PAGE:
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Memorial Day

Saturday, June 5th, 2010

Memorial Day has just come and gone. I took my kids for a bike ride to the nearby cemetery. There, four of their great-grandparents, one great-great-grandparent and several of their great aunts and uncles lie buried. The main family plot is easy enough for me to find but one of my uncles is buried elsewhere […]

Family Stories, Ethnic Traditions and Easter Witches

Saturday, April 3rd, 2010

This last Thursday, my children did what they always do on Maundy Thursday (the Thursday before Easter). They put on old skirts and aprons. They each put their hair up in a kerchief. They each got a basket, a toy cat and a broom. With a little makeup they became “Easter Witches.” Then they did […]

That Flash of Recognition

Monday, March 29th, 2010

I suppose everyone has had the experience of learning something new and suddenly that little fact seems to pop up everywhere. That experience has just happened to me again, so I’ve been inspired to write about it. A few posts back I wrote about This Republic of Suffering, about death and dying in mid-nineteenth century […]

This Republic of Suffering

Sunday, March 14th, 2010

As family historians we are always trying to gather facts and tie them together into lives. Though every event we can document is important, there are three that get most of the attention, birth, marriage and death. All three are surrounded by practices and rituals unique to their time and culture. Birth and death bracket […]

Anachrotopia

Saturday, February 20th, 2010

What makes a place a place? While writing A Very Porous Border I couldn’t help but think about what we mean by the concept of a place and, after that post, the natural example for me to use comes from the two largest countries in North America. Today we take the existence of Canada and […]

A Very Porous Border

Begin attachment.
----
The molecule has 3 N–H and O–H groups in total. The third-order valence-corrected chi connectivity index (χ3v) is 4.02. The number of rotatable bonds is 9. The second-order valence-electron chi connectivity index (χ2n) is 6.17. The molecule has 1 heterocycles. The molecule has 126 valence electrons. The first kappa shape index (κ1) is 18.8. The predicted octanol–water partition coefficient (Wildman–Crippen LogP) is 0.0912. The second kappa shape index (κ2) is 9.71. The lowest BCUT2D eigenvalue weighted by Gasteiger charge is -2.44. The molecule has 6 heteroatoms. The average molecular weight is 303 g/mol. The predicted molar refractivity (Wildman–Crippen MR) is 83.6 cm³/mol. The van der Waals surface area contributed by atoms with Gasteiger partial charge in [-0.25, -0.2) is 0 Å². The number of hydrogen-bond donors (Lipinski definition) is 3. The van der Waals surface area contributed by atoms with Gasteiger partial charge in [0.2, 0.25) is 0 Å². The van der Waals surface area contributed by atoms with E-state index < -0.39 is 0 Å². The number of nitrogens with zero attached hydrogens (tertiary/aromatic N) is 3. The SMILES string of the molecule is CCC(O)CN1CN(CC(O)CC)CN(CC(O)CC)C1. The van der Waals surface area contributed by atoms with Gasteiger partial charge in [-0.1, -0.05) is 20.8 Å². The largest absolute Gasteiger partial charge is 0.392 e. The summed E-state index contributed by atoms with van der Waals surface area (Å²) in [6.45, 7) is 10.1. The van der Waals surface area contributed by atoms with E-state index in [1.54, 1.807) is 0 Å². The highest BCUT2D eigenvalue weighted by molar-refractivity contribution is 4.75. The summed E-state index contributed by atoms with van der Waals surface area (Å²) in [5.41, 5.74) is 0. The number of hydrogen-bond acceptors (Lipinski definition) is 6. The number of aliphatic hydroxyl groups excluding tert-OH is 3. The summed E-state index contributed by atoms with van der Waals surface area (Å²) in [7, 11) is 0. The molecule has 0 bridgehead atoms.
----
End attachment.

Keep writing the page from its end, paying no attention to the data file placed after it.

Tuesday, February 16th, 2010

Watching the Vancouver Olympics, it seems quite natural to both cheer and be excited both for your country and for whoever turns in a great performance. Sometimes we confine ourselves to our national borders, other times an amazing achievement transcends any man-made boundaries. Searching for the history of our families can also be a time […]

Veterans Day

Monday, November 16th, 2009

I wonder how many people remember why we have Veterans Day when we do.  After years of war, on “the eleventh hour of the eleventh day of the eleventh month,” the guns fell silent on the Western Front and for all practical purposes, World War I—The Great War, the War to End All Wars—came to […]

Memphis, 1878

Tuesday, September 29th, 2009

I just finished reading one of those books that can open the eyes to a bit of history that is not so well known. The title of the book, The American Plague, refers to the disease yellow fever. Like many diseases that no longer torment us, we don’t realize the justifiable horror that our ancestors […]

Locusts on the Plains

Friday, August 14th, 2009

Is it easy to recognize historical reality versus that charming “tall tale” exaggeration that was (and still is) so common? “Streets of gold”, for example, were certainly exaggeration. Other exaggerations can be nearly as obvious. Some cases, though, can require research and careful thought to determine if they can be taken at face value or […]

Space-Time for Family Historians

Tuesday, August 11th, 2009

I just gave my talk “Space-Time for Family Historians- Time warps and curved space aren’t just for physicists” for the first time at my local genealogy society meeting (Lake County Illinois Genealogical Society). I had a lot of fun with it and I have to admit that by the time people had finished complimenting me […]

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